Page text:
At present, there are only three active Orders of Knights that are recognised by the Holy See as institutions under international law, namely the Papal Order of the Holy Sepulchre of Jerusalem, the Sovereign Military Order of Malta and the Teutonic Order of Knights. However, a reform of the regulations of the Teutonic Order abolished the old style of knights. The Order of the Holy Sepulchre is made up of around 22,000 people around the world, Ladies and Knights, both clergy and laypersons. It is subject to a Grand Master appointed from amongst the cardinals by the Holy Father and resident in Rome. The Grand Prior of the Order is the Latin Patriarch of Jerusalem, a deliberate continuation of the original tradition. Currently there are 50 national organisations known as Lieutenancies in various countries of the world.The functions of the Order are firstly to consolidate the Christian life of its members and secondly to support Christians in the Holy Land.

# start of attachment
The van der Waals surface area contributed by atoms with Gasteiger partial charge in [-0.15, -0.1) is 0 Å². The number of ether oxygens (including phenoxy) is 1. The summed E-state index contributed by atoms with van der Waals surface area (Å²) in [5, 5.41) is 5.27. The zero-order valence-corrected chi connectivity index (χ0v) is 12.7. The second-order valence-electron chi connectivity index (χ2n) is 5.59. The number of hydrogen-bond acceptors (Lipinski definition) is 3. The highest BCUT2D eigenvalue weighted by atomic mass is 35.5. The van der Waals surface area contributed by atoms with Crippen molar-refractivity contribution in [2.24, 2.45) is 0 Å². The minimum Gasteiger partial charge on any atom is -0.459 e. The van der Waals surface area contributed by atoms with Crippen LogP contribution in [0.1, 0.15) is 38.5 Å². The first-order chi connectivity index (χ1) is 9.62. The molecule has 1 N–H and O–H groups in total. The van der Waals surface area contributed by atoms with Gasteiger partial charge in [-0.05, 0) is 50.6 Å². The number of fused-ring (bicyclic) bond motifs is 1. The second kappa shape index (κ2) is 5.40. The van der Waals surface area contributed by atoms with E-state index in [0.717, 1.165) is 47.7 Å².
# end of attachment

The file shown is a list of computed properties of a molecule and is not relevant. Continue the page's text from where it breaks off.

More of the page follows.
Although there have always been knights of the Order in Austria since the 14th century (including very prominent individuals such as the Minnesanger Oswald von Wolkenstein, Emperor Friedrich III or, much later, Emperor Franz Joseph), it was not an active organisation for a long period of time. It was only in 1954 that the Austrian Lieutenancy was successfully established and recognised by the Republic of Austria according to the provisions of the Concordat. The Austrian branch of the Order of Knights takes particular interest in the Catholic parish of Gaza, founded during last century by the Tyrolean priest Georg Gatt. Many of the Christians living there are in extreme poverty and for this reason are assisted and supported wherever possible. The Order's symbol is the Cross of Jerusalem with smaller crosses between the arms. It symbolises the five wounds of Christ and is intended to recall the Order's duties in the Holy Land. Red is seen as the colour of love and the spirit of God.